Sevens can be very practical

Day 2 got off to a late start which meant the temperature was almost at 80F as I got started. The first ~150 miles were pretty comfortable and I made it to the Utah border before stopping for lunch. The day had been going well and I started thinking about going further than the 400 miles I had planned for the day.

Last stop in Wyoming

Unfortunately once I entered Utah the temperatures went into the mid-90s which really sucks in a Seven. The car was running great but I really started to suffer in the car. The view as I went past the Bonneville Salt Flats was pretty cool but in the end I has to call it quits at the 400 mile mark and just made it past the Utah-Nevada border.

I was super tired from the heat and spent the night chilling at a casino in West Wendover. It was a good time to have a steak with a few drinks and get a full nights rest. One interesting thing about West Wendover is that though it is part of Nevada it still follows Mountain time instead of PST like the rest of Nevada. In fact there is a sign some 10 miles west of the town that marks the beginning of Pacific time.

Rainbow Casino & Hotel

I thought that day 2 was bad but day 3 was much worse as it was a dash across Nevada in 95F weather. I didnt bother taking any pics or video – I just wanted to make it to Reno in time for some more drinks. While I did make it to Reno in time, there was some sort of teachers conference that booked 900 rooms which meant I had to wander around town and go to 3 different hotels before I could find a room. As you can imagine, having to unpack and get out of the car 3 different times after 6+ hours in the heat meant that I was not a happy camper. In the end I did find a room and was even able to park the car under some shade.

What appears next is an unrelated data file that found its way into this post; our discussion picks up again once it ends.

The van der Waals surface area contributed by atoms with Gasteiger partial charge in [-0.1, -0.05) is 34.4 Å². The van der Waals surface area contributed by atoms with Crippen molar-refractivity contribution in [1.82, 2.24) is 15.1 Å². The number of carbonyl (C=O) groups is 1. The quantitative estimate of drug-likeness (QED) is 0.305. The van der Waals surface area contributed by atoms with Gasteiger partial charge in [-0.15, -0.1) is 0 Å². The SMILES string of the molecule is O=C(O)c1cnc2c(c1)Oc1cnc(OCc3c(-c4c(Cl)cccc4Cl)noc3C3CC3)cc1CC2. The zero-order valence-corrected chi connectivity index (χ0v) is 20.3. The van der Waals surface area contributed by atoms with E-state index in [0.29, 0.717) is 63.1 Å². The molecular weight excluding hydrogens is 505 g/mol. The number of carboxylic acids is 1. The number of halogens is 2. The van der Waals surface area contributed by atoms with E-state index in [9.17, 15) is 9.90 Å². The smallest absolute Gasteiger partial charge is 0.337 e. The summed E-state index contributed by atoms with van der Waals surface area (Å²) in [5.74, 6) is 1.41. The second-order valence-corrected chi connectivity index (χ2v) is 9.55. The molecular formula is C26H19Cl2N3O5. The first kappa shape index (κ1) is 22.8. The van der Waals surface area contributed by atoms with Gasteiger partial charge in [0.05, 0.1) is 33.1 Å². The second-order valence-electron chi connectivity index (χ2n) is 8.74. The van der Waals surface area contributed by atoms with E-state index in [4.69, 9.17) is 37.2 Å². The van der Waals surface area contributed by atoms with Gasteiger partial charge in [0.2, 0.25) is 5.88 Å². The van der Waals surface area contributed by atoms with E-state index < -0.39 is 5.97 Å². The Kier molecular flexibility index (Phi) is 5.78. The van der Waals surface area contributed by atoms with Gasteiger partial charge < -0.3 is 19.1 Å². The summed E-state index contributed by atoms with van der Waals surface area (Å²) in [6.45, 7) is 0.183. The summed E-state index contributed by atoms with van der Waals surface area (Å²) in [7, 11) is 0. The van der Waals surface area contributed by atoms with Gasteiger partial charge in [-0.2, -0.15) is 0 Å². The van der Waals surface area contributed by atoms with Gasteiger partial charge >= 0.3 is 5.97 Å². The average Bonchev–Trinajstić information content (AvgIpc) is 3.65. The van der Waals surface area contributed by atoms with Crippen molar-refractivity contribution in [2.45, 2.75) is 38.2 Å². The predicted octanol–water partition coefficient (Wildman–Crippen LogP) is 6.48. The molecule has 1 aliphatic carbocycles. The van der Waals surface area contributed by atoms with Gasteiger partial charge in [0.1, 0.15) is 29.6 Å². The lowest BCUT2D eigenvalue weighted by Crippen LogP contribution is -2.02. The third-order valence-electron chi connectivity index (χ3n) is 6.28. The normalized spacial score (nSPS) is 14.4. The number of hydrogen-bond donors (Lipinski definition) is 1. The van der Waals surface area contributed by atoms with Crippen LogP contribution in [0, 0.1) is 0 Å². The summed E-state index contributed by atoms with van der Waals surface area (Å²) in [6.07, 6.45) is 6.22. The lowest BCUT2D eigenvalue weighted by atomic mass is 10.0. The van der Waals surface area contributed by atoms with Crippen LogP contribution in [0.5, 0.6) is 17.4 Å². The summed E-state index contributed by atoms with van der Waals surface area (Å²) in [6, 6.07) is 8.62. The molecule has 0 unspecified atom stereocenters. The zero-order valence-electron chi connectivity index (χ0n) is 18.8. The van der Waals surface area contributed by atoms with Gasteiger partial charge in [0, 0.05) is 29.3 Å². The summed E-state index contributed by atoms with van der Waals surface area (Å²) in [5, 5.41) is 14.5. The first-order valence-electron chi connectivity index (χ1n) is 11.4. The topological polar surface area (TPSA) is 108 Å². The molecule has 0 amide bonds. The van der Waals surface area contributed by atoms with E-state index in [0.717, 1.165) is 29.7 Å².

Compact Car Parking Only

I got some excellent proof of just how many bugs were hitting my helmet despite the stalker having a windshield. All the bug stained teeth jokes about Seven owners are apt.

Bug spattered helmet

Day 4 was a quick 250 mile blast from Reno to SF and I was able to make some excellent time. In fact the only slow down was due to an accident on the Bay Bridge but with the cooler weather it was pretty comfortable to do.

I got home and parked the car up. My Viper was not happy about giving up the garage space and is probably plotting to kill me 🙂

Back home

2 replies on “Back in a Seven”

Wow, nice new addition to your garage! I stumbled onto your site when I was contemplating a WCM (own a modified S2000 presently). Most Stalkers do not appeal to me but that appears to be quite a impressive spec. Live rear axle? Love the site.

Thanks Reid. It is one of the last original spec cars built by Stalker and has a live rear axle. The later ones are what they call M-Spec and have IRS with pushrod based inboard shocks. I highly recommend the Stalker – it is a few hundred pounds heavier than the Ultralite but an extra 200 hp means it is much much faster. Also it is much easier to get parts for an LS motor compared to the F20/F22 where Honda no longer makes new blocks.